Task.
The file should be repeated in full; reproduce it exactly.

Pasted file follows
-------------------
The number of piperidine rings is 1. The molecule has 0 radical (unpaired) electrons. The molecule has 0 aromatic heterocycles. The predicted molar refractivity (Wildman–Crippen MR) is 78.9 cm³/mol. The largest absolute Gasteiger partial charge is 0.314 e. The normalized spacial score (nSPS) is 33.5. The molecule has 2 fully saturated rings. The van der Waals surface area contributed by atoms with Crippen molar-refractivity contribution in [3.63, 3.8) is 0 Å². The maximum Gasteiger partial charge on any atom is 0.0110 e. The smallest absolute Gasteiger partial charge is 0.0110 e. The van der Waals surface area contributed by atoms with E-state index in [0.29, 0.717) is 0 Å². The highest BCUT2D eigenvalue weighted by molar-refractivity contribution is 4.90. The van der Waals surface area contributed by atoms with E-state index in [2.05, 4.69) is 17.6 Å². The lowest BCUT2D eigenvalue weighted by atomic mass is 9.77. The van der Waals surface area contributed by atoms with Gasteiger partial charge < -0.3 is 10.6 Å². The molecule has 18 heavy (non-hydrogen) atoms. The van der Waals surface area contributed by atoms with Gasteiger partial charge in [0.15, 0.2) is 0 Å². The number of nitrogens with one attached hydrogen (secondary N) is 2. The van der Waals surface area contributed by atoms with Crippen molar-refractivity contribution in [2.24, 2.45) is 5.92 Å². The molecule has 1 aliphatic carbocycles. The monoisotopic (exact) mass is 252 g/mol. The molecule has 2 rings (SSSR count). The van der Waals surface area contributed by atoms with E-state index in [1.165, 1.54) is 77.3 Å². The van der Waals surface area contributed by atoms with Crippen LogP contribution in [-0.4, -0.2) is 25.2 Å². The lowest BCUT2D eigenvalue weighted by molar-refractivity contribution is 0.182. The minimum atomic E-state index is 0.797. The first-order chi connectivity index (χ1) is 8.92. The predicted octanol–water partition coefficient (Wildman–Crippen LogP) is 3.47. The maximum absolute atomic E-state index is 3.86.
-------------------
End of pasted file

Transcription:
The number of piperidine rings is 1. The molecule has 0 radical (unpaired) electrons. The molecule has 0 aromatic heterocycles. The predicted molar refractivity (Wildman–Crippen MR) is 78.9 cm³/mol. The largest absolute Gasteiger partial charge is 0.314 e. The normalized spacial score (nSPS) is 33.5. The molecule has 2 fully saturated rings. The van der Waals surface area contributed by atoms with Crippen molar-refractivity contribution in [3.63, 3.8) is 0 Å². The maximum Gasteiger partial charge on any atom is 0.0110 e. The smallest absolute Gasteiger partial charge is 0.0110 e. The van der Waals surface area contributed by atoms with E-state index in [0.29, 0.717) is 0 Å². The highest BCUT2D eigenvalue weighted by molar-refractivity contribution is 4.90. The van der Waals surface area contributed by atoms with E-state index in [2.05, 4.69) is 17.6 Å². The lowest BCUT2D eigenvalue weighted by atomic mass is 9.77. The van der Waals surface area contributed by atoms with Gasteiger partial charge < -0.3 is 10.6 Å². The molecule has 18 heavy (non-hydrogen) atoms. The van der Waals surface area contributed by atoms with Gasteiger partial charge in [0.15, 0.2) is 0 Å². The number of nitrogens with one attached hydrogen (secondary N) is 2. The van der Waals surface area contributed by atoms with Crippen molar-refractivity contribution in [2.24, 2.45) is 5.92 Å². The molecule has 1 aliphatic carbocycles. The monoisotopic (exact) mass is 252 g/mol. The molecule has 2 rings (SSSR count). The van der Waals surface area contributed by atoms with E-state index in [1.165, 1.54) is 77.3 Å². The van der Waals surface area contributed by atoms with Crippen LogP contribution in [-0.4, -0.2) is 25.2 Å². The lowest BCUT2D eigenvalue weighted by molar-refractivity contribution is 0.182. The minimum atomic E-state index is 0.797. The first-order chi connectivity index (χ1) is 8.92. The predicted octanol–water partition coefficient (Wildman–Crippen LogP) is 3.47. The maximum absolute atomic E-state index is 3.86.